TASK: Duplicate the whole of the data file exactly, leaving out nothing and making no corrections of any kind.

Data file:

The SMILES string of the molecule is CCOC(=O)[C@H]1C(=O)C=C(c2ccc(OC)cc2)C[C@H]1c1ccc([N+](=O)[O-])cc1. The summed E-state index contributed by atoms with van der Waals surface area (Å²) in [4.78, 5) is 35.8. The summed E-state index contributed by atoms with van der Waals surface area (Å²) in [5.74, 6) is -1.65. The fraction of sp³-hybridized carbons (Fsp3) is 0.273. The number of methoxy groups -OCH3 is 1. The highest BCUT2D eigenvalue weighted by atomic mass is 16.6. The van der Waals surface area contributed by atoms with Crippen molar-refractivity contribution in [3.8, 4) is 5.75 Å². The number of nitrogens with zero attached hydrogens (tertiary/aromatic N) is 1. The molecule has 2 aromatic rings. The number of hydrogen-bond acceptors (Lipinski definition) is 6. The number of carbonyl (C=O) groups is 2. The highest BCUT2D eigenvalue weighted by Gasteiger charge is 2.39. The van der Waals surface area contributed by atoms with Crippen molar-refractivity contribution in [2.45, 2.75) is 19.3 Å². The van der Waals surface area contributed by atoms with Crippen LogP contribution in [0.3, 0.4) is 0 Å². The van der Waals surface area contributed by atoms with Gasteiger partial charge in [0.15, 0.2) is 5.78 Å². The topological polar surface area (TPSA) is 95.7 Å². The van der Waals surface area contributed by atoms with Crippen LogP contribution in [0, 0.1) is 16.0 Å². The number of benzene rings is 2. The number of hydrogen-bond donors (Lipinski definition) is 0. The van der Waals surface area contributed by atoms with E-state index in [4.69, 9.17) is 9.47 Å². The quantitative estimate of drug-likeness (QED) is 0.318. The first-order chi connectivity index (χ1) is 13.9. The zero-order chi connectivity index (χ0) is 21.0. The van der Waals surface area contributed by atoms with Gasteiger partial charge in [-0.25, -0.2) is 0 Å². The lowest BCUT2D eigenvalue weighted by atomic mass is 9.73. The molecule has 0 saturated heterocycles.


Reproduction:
The SMILES string of the molecule is CCOC(=O)[C@H]1C(=O)C=C(c2ccc(OC)cc2)C[C@H]1c1ccc([N+](=O)[O-])cc1. The summed E-state index contributed by atoms with van der Waals surface area (Å²) in [4.78, 5) is 35.8. The summed E-state index contributed by atoms with van der Waals surface area (Å²) in [5.74, 6) is -1.65. The fraction of sp³-hybridized carbons (Fsp3) is 0.273. The number of methoxy groups -OCH3 is 1. The highest BCUT2D eigenvalue weighted by atomic mass is 16.6. The van der Waals surface area contributed by atoms with Crippen molar-refractivity contribution in [3.8, 4) is 5.75 Å². The number of nitrogens with zero attached hydrogens (tertiary/aromatic N) is 1. The molecule has 2 aromatic rings. The number of hydrogen-bond acceptors (Lipinski definition) is 6. The number of carbonyl (C=O) groups is 2. The highest BCUT2D eigenvalue weighted by Gasteiger charge is 2.39. The van der Waals surface area contributed by atoms with Crippen molar-refractivity contribution in [2.45, 2.75) is 19.3 Å². The van der Waals surface area contributed by atoms with Crippen LogP contribution in [0.3, 0.4) is 0 Å². The van der Waals surface area contributed by atoms with Gasteiger partial charge in [0.15, 0.2) is 5.78 Å². The topological polar surface area (TPSA) is 95.7 Å². The van der Waals surface area contributed by atoms with Crippen LogP contribution in [0, 0.1) is 16.0 Å². The number of benzene rings is 2. The number of hydrogen-bond donors (Lipinski definition) is 0. The van der Waals surface area contributed by atoms with E-state index in [4.69, 9.17) is 9.47 Å². The quantitative estimate of drug-likeness (QED) is 0.318. The first-order chi connectivity index (χ1) is 13.9. The zero-order chi connectivity index (χ0) is 21.0. The van der Waals surface area contributed by atoms with Gasteiger partial charge in [-0.25, -0.2) is 0 Å². The lowest BCUT2D eigenvalue weighted by atomic mass is 9.73. The molecule has 0 saturated heterocycles.